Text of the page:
What’s happening at the Library: Gideon Shyrock Kentucky’s First Formally Trained Architect
Published 3:58 pm Monday, December 6, 2021
By John Maruskin
Library patrons interested in Kentucky History and especially architectural history (a shout-out to you, Chuck Witt!) will appreciate “Gideon Shryock: His Life and Architecture, 1802-1880,” by Winfrey P. Blackburn, Jr and R. Scott Gill. Mr. Blackburn practices law in Louisville. Mr. Gill teaches architectural history and practices real estate in Austin, Texas.
Their book portrays Gideon Shyrock as a man admired by his colleagues and friends, respected by his clients, and beloved by his family.
They chronicle Shyrock’s life and work within the historical context of nineteenth-century Kentucky and show how his buildings stand as testaments to his passion for architecture and to his success awakening Kentucky pioneers and the nation to the nobility of majestic architecture.
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At twenty, Shyrock apprenticed under architectural master, William Strickland, in Philadelphia, becoming Kentucky’s first formally trained architect. Returning home, Gideon Shyrock brought international Greek Revival style to Kentucky and the American West.
He was chosen to design and build the new statehouse in Frankfort. That extraordinary accomplishment launched him toward a remarkable future.
Primarily known for monumental Greek Revival buildings in Frankfort, Lexington, and Louisville, Shyrock also designed houses, churches, commercial buildings, and a patented “steam-boiler furnace.” He became one of the state’s – and the era’s – most important architects.
In his twilight years, he was honored as the first president of the newly created Kentucky Association of Architects.
This is a beautiful coffee table book full of excellent pictures and illustrations. At the moment it’s being cataloged and covered. If you’d like to get on the reserve list, send on email to firstname.lastname@example.org or call 859-744-54661, ext.110.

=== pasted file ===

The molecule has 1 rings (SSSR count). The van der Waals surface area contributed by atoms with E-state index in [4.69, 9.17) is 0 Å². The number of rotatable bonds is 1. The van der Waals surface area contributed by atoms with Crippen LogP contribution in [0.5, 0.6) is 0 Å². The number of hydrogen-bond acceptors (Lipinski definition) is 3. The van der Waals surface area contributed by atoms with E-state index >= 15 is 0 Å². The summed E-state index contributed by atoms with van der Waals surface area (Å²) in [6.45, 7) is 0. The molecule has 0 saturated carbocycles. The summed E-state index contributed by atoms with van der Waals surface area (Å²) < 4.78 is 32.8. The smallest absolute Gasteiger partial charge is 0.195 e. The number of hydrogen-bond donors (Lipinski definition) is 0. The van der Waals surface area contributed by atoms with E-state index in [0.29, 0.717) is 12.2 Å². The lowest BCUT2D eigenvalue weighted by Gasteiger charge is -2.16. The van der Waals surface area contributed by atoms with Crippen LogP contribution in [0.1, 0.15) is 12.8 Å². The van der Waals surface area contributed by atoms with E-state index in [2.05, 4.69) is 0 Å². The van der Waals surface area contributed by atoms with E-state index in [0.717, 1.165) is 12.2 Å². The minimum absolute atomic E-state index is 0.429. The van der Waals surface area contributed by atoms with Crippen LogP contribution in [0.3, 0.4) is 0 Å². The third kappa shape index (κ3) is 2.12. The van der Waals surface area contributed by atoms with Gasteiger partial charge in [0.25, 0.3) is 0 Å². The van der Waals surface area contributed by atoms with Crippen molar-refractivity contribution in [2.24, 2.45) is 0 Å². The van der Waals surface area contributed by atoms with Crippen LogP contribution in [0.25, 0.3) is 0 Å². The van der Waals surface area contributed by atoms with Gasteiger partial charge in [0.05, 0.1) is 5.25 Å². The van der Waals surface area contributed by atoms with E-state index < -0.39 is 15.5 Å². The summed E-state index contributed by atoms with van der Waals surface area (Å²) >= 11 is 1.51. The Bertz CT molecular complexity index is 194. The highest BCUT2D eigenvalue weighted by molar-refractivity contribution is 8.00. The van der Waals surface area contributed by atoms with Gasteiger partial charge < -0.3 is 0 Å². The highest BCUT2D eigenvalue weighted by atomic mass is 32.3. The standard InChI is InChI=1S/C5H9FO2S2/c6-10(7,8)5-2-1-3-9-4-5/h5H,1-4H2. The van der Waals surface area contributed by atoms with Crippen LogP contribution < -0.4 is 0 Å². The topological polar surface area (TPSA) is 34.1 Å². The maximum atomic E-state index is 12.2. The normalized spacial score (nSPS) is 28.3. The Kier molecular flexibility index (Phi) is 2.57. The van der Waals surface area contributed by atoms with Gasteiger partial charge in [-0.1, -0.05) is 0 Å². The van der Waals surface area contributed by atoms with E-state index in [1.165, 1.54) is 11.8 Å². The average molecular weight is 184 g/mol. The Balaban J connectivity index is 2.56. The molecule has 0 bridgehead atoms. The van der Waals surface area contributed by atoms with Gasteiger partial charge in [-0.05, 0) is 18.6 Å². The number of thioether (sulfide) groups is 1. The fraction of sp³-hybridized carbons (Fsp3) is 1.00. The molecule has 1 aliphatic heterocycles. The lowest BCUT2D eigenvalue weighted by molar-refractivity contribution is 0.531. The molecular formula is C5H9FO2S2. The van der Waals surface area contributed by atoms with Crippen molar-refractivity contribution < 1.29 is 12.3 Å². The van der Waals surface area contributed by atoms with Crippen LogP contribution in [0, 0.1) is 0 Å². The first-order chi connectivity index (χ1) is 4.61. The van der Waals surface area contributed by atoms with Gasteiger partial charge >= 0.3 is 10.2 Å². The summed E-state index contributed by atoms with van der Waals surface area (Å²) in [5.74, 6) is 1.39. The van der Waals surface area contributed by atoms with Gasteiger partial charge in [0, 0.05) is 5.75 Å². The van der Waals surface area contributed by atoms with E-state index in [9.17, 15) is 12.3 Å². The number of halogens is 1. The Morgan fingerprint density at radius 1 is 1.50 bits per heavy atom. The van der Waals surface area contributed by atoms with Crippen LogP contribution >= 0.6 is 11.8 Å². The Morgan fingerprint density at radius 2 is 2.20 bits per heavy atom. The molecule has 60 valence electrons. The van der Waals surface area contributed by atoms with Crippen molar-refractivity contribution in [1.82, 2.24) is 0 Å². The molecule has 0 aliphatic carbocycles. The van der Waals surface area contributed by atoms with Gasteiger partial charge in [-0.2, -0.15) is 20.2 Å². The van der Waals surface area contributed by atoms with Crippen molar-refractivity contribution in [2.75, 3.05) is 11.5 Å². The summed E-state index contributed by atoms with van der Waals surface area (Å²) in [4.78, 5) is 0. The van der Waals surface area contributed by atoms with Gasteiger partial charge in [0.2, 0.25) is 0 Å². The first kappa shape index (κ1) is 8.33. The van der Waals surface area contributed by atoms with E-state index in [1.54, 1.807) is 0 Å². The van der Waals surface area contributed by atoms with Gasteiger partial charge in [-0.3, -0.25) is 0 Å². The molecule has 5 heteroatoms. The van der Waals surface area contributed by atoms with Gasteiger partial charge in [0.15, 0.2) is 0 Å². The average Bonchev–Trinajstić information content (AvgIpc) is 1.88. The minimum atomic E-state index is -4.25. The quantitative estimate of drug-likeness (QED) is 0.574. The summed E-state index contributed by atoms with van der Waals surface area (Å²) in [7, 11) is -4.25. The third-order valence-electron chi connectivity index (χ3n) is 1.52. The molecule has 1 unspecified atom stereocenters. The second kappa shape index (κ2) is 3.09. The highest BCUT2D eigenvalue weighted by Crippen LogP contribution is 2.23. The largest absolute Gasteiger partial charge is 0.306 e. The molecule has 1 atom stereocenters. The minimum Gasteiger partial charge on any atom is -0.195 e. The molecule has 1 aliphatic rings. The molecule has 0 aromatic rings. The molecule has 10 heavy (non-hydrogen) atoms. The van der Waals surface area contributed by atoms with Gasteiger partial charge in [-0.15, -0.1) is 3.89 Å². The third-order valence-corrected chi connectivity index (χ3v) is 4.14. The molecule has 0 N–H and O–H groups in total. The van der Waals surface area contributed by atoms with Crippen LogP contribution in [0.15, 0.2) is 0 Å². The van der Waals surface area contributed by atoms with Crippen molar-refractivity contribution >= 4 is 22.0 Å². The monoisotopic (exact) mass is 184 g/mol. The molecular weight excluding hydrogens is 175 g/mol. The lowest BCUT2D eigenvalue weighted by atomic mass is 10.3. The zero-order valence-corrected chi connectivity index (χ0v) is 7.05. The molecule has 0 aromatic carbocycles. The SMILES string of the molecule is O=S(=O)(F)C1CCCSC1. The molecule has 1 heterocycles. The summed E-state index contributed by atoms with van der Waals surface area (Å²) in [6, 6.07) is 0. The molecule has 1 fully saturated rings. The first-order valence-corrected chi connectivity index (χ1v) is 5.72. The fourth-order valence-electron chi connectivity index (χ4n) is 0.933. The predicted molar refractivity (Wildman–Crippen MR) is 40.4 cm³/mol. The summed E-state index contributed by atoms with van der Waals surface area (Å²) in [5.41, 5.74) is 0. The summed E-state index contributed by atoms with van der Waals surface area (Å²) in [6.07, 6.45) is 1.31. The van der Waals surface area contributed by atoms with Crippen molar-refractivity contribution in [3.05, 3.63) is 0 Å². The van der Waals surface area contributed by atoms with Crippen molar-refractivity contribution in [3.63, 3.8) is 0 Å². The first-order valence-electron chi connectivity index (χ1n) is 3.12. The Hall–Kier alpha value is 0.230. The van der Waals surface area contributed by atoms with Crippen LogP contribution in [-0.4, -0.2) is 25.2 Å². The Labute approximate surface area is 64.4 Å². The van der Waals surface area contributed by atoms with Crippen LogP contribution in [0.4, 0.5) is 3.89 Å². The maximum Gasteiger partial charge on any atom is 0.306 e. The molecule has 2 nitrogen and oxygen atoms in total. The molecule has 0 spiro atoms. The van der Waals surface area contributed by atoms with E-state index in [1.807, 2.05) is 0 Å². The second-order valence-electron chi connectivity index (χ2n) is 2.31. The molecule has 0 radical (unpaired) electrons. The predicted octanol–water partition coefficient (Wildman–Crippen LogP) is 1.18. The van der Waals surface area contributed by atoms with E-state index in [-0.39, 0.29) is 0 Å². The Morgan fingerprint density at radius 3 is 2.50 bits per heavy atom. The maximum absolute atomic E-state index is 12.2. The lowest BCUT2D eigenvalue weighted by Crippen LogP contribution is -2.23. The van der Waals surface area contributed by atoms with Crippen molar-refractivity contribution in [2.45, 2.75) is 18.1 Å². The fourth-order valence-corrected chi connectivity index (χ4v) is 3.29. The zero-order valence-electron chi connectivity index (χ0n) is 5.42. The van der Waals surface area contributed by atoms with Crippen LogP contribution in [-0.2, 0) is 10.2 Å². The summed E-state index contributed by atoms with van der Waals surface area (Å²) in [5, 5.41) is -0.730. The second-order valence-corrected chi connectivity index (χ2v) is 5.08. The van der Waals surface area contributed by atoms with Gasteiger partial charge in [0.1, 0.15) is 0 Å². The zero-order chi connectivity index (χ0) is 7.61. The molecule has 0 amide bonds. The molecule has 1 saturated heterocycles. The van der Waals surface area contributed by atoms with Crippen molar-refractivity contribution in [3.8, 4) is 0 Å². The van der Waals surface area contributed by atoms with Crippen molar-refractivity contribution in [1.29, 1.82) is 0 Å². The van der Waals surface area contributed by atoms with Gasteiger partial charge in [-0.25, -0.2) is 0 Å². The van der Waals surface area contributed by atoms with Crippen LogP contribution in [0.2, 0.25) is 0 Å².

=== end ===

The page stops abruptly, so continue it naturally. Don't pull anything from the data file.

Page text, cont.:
Reference and Outreach Librarian, Brad Allard, the Library’s Origami Sensei, put together easy instructions for folding an origami Holiday wreath.
These wreaths make great decorations, package attachments, or gifts. Brad’s directions are thorough and easy. Origami paper is also available. Both are located on a table in front of the reference desk. While away a cold afternoon folding origami wreaths and listening to Holiday music.
Pageturner’s Book Group meets live Monday, December 13, 11 AM. “The Family Upstairs,” by Lisa Jewell is the book for December. Soon after her twenty-fifth birthday, Libby Jones returns home from work to find the letter she’s been waiting for her entire life. She rips it open hoping it holds the key to her identity.
She learns the identity of her birth parents who made her the sole inheritor of their abandoned mansion worth millions on the banks of the Thames in London’s fashionable Chelsea neighborhood. What she doesn’t know is others have been waiting for this day as well—and she is on a collision course toward them.
Copies of “The Family Upstairs” are available at the circulation desk. You’ll be signed up for Pageturners when you check out a copy.
Have a wonderful week. If you’ve got a holiday prep question, the Library has a book with the answer.